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In the context of a high suspicion of melanoma, any one feature from the seven point checklist (see practice point below) is adequate to prompt urgent referral to a regional melanoma service; excision in primary care should be avoided.
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In the context of a low suspicion of melanoma, GPs should use the seven point checklist (see practice point below) to carefully monitor for change at the initial examination to be repeated at eight weeks.

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GPs should use the seven point checklist (Table 1) in the assessment of pigmented lesions to determine referral. Suspicion is greater for lesions scoring 3 points or more (based on major features scoring 2 points each and minor features scoring 1 point each).

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Symptoms and signs

Clinical features of melanoma in adolescents and young adults (AYAs) are similar to those in adults.[1] Melanomas usually present as a change in the size, shape, colour or feel (itchiness) of a skin lesion; ulceration or bleeding may also be present.[2][3]

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Clinical assessment

General practitioners (GPs) assessing for melanoma should examine the whole skin surface under good lighting.[4]

AYAs with a lesion suggestive of melanoma should be urgently referred for investigation to a regional melanoma service (based in some public and private hospitals); locally advanced melanoma should be referred without biopsy.[5] Excision in primary care should be avoided. GPs should consider reviewing unexpected pathology results with the reporting pathologist.[4]

Seven point checklist

GPs should assess pigmented lesions using the seven point checklist (Table 1). Suspicion is greater for lesions scoring 3 points or more. However, if there is a high suspicion of melanoma, any one feature is adequate to prompt urgent referral.[6] Low-suspicion lesions should be carefully monitored for change using the checklist for eight weeks.[6]

Table 1. Seven point checklist for melanoma[7]

Major features
(score 2 points each)
Minor features
(score 1 point each)

Change in size

Irregular shape

Irregular colour

Diameter >7 mm


Oozing, crusting or bleeding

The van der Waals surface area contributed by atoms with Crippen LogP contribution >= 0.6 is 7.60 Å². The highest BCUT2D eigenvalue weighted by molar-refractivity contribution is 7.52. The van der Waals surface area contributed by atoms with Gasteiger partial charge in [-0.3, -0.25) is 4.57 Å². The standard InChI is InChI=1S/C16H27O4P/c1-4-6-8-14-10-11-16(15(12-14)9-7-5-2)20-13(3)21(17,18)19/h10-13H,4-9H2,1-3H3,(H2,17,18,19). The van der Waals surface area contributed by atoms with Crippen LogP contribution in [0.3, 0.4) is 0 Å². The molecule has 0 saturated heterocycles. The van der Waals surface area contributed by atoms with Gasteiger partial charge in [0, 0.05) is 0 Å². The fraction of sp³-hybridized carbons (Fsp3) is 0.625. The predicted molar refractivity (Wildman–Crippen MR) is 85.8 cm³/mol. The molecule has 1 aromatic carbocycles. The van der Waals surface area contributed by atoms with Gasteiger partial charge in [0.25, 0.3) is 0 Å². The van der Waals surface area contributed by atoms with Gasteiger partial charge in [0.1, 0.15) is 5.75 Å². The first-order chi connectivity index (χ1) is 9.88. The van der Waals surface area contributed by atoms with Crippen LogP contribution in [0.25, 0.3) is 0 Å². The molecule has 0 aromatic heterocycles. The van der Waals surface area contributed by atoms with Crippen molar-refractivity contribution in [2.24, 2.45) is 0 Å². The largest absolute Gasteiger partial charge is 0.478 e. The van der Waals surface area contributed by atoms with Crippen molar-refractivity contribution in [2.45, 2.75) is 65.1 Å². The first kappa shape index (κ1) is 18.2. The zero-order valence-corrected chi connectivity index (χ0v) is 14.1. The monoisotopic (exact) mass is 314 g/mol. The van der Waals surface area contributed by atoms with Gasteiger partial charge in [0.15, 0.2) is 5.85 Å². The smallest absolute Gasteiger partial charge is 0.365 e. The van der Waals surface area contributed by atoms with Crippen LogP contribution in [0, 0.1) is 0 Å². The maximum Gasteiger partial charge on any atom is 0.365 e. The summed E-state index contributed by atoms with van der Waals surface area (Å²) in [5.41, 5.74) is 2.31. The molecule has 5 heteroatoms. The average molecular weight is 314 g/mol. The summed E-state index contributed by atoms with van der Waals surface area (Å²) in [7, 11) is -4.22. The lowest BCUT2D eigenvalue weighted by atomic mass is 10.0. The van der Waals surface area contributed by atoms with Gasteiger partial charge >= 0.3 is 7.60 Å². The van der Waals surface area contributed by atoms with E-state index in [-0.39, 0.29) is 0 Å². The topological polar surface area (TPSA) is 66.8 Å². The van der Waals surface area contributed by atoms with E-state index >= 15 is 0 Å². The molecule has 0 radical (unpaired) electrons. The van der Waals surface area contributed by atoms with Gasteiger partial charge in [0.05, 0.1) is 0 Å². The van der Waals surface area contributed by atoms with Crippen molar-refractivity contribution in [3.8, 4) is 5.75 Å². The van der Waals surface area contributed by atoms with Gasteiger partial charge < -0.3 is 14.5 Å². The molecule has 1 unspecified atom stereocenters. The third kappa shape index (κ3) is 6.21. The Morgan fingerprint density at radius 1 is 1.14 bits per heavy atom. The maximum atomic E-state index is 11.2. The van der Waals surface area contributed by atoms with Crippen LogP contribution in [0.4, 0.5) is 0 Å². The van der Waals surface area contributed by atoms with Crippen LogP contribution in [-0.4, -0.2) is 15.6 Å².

Change in sensation

ABCD(E) rule

Melanomas often present with an initial flat phase (superficial spreading melanoma, lentigo maligna melanoma and acral lentiginous melanoma) which are summarised by the ABCD(E) rule (Asymmetry, Border irregularity, Colour variation, large Diameter [and Evolution]).[8] This can also be a useful tool for GPs to assess melanoma.[4]


Detection of melanoma may be aided by dermoscopy (hand-held magnifying device used in combination with liquid applied between the transparent plate of the device and the skin or used with cross-polarised light). Training and utilisation of dermoscopy is recommended for GPs routinely examining pigmented skin lesions.[4]

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Risk factors

Exposure to ultraviolet radiation (UVR) from the sun or other source (e.g. solaria) is the primary risk factor for melanoma; other known risk factors include having fair skin or blond/red hair colour, freckles, a large number of moles (particularly abnormal moles), previous melanoma/other skin cancer/premalignant lesion (such as actinic keratoses), family history of melanoma or being female.[3][5][9]

However, melanoma can occur in AYAs without any of these risk factors.

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  1. Manganoni AM, Farisoglio C, Tucci G, Facchetti F, Ungari M, Calzavara-Pinton PG. Thin primary cutaneous melanoma in childhood and adolescence: report of 12 cases. Pediatr Dermatol 2017 Nov 21;26(3):356-7 Abstract available at
  2. Bleyer A. CAUTION! Consider cancer: common symptoms and signs for early detection of cancer in young adults. Semin Oncol 2009 Jun;36(3):207-12 Abstract available at
  3. 3.0 3.1 Adolescent and Young Adult Working Party of the Statewide Cancer Clinical Network. South Australian Adolescent and Young Adult Cancer Care Pathway: Optimising outcomes for all adolescent and young adult South Australians with a cancer diagnosis. Adelaide: South Australia Department of Health; 2010.
  4. 4.0 4.1 4.2 4.3 Australian Cancer Network Melanoma Guidelines Revision Working Party. Clinical Practice Guidelines for the Management of Melanoma in Australia and New Zealand. Sydney: Cancer Council Australia and Australian Cancer Network and Wellington: New Zealand Guidelines Group; 2008.
  5. 5.0 5.1 New Zealand Guidelines Group. Suspected cancer in primary care: guidelines for investigation, referral and reducing ethnic disparities. Wellington: New Zealand Guidelines Group; 2009.
  6. 6.0 6.1 National Collaborating Centre for Primary Care. Referral Guidelines for Suspected Cancer. Clinical guideline 27. London: National Institute for Health and Clinical Excellence; 2005.
  7. Higgins EM, Hall P, Todd P, Murthi R, Du Vivier AW. The application of the seven-point check-list in the assessment of benign pigmented lesions. Clin Exp Dermatol 1992 Sep;17(5):313-5 Abstract available at
  8. Friedman RJ, Rigel DS, Kopf AW. Early detection of malignant melanoma: the role of physician examination and self-examination of the skin. CA Cancer J Clin 2017 Nov 21;35(3):130-51 Abstract available at
  9. Hamm H, Höger PH. Skin tumors in childhood. Dtsch Arztebl Int 2011 May;108(20):347-53 Abstract available at

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